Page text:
Education and Training:
To work as a diver you usually need to attain certification as a commercial diver, although in some areas (such as abalone diving and reef fish collecting), a recreational scuba qualification such as those issued by the Professional Association of Diving Instructors (PADI) may be sufficient. The required qualifications vary depending on the specialist area you wish to enter.
Commercial diving qualifications are available through short courses, which are provided by training establishments accredited by the Australian Diver Accreditation Scheme (ADAS). These courses can provide the foundation for progressing to higher academic courses within Australia. Costs, duration and entry requirements vary. Contact ADAS for more information.
ADAS recognises four levels depending on the amount of experience and courses completed:
- Level 1 – Occupational SCUBA (onshore to 30m)
- Level 2 – Surface Supply Breathing Apparatus (onshore to 30m)
- Level 3 – Surface Supply Breathing Apparatus (offshore to 50m)
- Level 4 – Saturation/Closed Bell (offshore to open limit).
To apply for a commercial diving licence, you must be at least 18 years of age, hold a certificate of recreational diving competence and be able to swim competently. You must also hold a current First Aid certificate and be highly skilled in cardiopulmonary resuscitation (CPR) or oxygen administration. Applicants must also have a certificate of medical fitness, issued by a doctor trained and experienced in underwater medicine.
Commercial diving courses are very costly, ranging from $6000 for occupational scuba divers to $30,000 for saturation divers.
While the following courses are related to this occupation, they may not necessarily lead directly to employment, nor provide the most direct pathway to the occupation. Courses which provide preliminary or informal training, as well as those which provide additional job skills following initial qualifications may also be listed.
*Course is offered by more than one institution. Click link for details.
There are no courses currently linked to this job for this state/territory. Please try another state/territory.
Commercial divers are employed on contracts and work both interstate and overseas. Most find work as onshore construction divers or with the offshore oil and gas industry, state or territory fisheries departments, water authorities, fish farms or civil engineering firms.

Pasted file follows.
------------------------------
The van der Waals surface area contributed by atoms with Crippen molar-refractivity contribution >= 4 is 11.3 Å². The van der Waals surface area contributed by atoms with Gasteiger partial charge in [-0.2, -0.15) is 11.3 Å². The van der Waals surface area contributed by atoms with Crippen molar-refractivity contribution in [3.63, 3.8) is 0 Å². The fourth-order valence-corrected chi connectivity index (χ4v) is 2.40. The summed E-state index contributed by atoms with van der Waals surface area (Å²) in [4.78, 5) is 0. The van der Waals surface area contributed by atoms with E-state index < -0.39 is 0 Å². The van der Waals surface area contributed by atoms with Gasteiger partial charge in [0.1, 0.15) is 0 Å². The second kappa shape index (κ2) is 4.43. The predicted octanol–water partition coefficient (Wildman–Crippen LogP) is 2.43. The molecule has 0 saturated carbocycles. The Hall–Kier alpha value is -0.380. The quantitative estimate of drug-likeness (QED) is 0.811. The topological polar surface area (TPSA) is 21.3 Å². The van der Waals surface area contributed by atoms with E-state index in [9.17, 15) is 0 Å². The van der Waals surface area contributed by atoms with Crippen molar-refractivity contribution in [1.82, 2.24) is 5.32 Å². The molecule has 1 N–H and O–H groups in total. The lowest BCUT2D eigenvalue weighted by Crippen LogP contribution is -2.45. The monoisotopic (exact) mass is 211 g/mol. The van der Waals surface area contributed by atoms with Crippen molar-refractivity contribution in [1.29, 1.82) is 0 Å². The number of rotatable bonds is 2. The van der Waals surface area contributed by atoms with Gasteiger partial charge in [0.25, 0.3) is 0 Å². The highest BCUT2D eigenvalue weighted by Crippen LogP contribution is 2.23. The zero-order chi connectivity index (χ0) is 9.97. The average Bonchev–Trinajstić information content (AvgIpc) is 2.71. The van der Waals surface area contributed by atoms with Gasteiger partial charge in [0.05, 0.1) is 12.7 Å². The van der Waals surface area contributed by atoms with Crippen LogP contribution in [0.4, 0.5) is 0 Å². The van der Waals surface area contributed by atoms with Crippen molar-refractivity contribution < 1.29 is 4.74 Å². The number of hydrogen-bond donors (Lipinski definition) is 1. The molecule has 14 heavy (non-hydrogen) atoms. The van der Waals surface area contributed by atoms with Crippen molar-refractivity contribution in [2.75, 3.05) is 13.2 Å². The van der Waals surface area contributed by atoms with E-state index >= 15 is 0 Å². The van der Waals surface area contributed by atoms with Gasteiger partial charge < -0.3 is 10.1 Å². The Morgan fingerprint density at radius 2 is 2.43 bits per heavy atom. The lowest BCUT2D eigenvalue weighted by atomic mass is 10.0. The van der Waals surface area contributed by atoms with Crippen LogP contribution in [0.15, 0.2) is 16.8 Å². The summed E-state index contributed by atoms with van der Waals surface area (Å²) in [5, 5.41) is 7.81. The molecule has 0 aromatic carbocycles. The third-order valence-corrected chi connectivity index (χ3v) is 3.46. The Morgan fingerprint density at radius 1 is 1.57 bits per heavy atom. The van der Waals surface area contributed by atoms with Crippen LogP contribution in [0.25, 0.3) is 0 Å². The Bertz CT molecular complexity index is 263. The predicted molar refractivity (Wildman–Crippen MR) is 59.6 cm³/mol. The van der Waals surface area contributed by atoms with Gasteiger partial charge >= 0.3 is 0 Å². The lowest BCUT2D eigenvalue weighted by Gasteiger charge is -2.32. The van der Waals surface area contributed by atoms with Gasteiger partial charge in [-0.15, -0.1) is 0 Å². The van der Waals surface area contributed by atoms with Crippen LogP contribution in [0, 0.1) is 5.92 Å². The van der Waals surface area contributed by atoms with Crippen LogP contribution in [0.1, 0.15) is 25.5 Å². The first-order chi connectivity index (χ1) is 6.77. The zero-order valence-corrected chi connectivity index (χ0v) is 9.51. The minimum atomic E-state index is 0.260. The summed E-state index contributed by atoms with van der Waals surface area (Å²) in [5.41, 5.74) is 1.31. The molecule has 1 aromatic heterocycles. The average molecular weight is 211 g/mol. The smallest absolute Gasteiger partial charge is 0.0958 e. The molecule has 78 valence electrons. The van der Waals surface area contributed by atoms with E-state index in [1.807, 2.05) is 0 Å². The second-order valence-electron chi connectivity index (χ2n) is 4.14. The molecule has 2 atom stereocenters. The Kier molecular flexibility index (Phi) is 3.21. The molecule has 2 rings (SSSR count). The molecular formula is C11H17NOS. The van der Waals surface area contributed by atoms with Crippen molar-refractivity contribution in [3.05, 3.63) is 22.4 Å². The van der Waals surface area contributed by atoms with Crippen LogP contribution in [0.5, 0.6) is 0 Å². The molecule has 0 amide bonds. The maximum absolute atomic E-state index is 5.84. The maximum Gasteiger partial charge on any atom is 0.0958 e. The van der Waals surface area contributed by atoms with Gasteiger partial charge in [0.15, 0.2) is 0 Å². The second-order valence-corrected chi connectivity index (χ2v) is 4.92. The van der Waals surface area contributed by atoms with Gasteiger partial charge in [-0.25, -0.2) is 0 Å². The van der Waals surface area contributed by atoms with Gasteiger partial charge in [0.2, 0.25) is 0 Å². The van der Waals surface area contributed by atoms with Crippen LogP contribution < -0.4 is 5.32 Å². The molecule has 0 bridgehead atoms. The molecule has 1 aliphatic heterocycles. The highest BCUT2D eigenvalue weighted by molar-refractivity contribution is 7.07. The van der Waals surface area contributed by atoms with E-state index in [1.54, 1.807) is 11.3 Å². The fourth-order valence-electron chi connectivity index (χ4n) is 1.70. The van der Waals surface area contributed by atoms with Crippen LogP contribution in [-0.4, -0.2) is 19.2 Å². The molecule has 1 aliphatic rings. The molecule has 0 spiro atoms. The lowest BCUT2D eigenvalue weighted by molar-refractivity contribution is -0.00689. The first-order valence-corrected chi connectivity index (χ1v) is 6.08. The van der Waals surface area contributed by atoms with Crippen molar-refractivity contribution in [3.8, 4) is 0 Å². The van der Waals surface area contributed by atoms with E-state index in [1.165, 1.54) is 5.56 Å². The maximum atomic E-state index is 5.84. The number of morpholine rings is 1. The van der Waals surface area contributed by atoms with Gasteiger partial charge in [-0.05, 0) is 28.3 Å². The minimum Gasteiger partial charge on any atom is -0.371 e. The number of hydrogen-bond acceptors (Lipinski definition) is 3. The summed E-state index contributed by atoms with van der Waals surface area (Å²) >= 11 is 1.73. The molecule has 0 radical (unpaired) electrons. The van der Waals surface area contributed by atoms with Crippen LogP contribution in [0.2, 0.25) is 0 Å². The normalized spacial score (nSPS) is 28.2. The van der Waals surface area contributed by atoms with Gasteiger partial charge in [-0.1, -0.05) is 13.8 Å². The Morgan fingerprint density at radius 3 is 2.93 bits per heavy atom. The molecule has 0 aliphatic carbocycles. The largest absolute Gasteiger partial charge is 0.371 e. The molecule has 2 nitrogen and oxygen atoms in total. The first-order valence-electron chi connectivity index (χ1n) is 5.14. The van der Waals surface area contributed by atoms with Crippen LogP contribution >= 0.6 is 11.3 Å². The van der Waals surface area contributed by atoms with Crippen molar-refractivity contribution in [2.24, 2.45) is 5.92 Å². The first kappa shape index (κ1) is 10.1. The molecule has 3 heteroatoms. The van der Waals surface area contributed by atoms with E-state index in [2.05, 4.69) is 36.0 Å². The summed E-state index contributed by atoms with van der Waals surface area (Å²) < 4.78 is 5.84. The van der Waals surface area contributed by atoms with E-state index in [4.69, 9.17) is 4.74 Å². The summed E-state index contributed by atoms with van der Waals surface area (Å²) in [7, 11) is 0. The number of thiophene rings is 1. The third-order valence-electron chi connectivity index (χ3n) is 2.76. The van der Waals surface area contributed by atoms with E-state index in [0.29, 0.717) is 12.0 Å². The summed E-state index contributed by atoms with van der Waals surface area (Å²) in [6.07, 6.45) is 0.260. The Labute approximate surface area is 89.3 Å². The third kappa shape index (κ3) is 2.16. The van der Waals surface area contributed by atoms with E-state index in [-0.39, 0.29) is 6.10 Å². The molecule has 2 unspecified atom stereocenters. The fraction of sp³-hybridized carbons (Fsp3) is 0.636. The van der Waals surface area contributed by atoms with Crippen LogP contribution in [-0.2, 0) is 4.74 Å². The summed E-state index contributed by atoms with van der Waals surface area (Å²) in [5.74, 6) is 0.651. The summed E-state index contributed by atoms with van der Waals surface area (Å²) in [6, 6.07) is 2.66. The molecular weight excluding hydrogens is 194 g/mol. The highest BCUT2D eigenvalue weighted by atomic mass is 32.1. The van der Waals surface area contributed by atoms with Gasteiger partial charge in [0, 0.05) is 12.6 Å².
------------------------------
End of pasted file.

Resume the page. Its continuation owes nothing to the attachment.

Employers of construction divers prefer applicants with a metals and engineering trade background (such as fitting, plumbing, welding, rigging, fitting explosives, electronics and motor mechanics). Although a trade is not essential, divers are expected to be proficient both manually and with tools.
There is little prospect of an untrained person finding employment as a trainee commercial diver. Companies expect potential employees to have some diving experience and a relevant qualification.
In the recreational diving field, opportunities are limited to people holding an instructor or divemaster qualification.
Recreational diving instructors in metropolitan centres are busy during summer and may work interstate or overseas during other seasons. Most work outside of the busiest times is on a part-time or casual basis. Seafood-related work is also often seasonal.
Demand for recreational divers in Australia is largely affected by tourism activity, particularly the number of people seeking diving instruction. Demand for offshore construction divers is strongly linked to the level of offshore oil and gas exploration.
After retiring from active diving, divers often move to other positions in the industry, such as supervising, dive shop work or operating decompression and recompression chambers.
For Further Information:
PADI Asia Pacific (Professional Association of Diving Instructors)
Information for other states and territories: